WASHINGTON -- White House counterterror chief John Brennan has seized the lead in guiding the debate on which terror leaders will be targeted for drone attacks or raids, establishing a new procedure to vet both military and CIA targets.
The move concentrates power over the use of lethal U.S. force outside war zones at the White House.
The process, about a month old, means Brennan's staff consults the Pentagon, the State Department and other agencies as to who should go on the list, making a previous military-run review process in place since 2009 less relevant, according to current and former officials aware of the evolution in how terrorists are targeted.
In describing Brennan's arrangement to The Associated Press, the officials provided the first detailed description of the military's previous review process that set a schedule for killing or capturing terror leaders around the Arab world and beyond.
They spoke on condition of anonymity because the targeting program is classified.
One senior administration official argues that Brennan's move adds another layer of review that augments rather than detracts from the Pentagon's role. The official says there will be more people at the table making the decisions, with every agency involved in counterterrorism represented, before they are reviewed by senior officials and ultimately the president.
The CIA's process, unchanged, never included the large number of interagency players the Pentagon is bringing to the table for its debates.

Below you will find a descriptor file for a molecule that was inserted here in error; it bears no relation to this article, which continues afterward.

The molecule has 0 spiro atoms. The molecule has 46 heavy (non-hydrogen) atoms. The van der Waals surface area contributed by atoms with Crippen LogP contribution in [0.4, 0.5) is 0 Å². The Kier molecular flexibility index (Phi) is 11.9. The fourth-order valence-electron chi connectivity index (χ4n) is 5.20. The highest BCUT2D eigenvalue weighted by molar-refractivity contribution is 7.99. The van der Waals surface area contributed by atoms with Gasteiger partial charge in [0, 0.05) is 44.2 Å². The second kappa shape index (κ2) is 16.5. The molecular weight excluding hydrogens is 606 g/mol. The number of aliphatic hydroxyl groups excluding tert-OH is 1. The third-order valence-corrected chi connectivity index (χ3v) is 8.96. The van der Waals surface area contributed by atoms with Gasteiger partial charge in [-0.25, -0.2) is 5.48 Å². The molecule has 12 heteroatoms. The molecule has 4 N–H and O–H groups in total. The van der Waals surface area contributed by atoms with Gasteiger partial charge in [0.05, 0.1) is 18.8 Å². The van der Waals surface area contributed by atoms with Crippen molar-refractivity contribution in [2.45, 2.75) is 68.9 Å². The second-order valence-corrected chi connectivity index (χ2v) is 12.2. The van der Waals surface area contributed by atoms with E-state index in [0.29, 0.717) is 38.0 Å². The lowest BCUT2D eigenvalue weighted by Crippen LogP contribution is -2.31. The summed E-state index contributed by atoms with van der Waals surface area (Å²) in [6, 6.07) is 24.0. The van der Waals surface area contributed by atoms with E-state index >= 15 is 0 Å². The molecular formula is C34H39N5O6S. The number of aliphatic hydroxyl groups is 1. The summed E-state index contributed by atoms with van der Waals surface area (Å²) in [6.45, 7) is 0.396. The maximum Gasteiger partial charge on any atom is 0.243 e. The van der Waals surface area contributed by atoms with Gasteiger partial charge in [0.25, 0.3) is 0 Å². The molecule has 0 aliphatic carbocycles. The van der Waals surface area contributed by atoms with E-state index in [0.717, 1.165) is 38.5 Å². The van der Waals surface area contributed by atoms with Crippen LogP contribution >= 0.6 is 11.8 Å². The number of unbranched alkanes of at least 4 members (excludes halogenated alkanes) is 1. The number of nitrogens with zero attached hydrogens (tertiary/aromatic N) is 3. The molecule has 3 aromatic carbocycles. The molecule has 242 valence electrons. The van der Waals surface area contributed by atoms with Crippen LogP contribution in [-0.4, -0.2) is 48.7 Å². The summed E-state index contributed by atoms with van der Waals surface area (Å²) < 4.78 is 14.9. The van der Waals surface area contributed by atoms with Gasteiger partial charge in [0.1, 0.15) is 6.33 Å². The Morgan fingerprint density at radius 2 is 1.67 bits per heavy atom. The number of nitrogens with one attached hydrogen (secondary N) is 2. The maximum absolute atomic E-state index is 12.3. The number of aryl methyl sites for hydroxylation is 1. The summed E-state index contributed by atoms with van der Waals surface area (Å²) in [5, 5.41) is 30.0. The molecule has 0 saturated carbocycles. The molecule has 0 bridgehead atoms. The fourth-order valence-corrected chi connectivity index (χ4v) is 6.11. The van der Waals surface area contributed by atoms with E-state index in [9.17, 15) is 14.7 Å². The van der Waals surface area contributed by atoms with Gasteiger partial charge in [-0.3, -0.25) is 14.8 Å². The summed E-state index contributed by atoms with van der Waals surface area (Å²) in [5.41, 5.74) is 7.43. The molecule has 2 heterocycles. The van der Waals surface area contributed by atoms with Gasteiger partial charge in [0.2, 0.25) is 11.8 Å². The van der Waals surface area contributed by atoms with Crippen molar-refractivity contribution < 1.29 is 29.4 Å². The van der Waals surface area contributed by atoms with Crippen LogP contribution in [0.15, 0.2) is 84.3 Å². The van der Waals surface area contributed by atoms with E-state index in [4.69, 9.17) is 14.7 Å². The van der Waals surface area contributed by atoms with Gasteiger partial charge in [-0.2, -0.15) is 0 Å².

And the move gives Brennan greater input earlier in the process, before senior officials make the final recommendation to President Barack Obama. Officials outside the White House expressed concern that drawing more of the decision-making process to Brennan's office could turn it into a pseudo-military headquarters, entrusting the fate of al-Qaida targets to a small number of senior officials.
The new Joint Chiefs chairman, Gen. Martin Dempsey, has been more focused on shrinking the U.S. military as the Afghan war winds down and less on covert wars.
Some of the officials carrying out the policy are equally leery of "how easy it has become to kill someone," one said.
Drone strikes are highly controversial in Pakistan. Obama met briefly on the sidelines of the NATO summit with Pakistani President Asif Ali Zardari and Afghan President Hamid Karzai. Pakistan has closed transit routes used by NATO to send supplies to troops in Afghanistan in response to a U.S. airstrike that killed 24 Pakistani soldiers.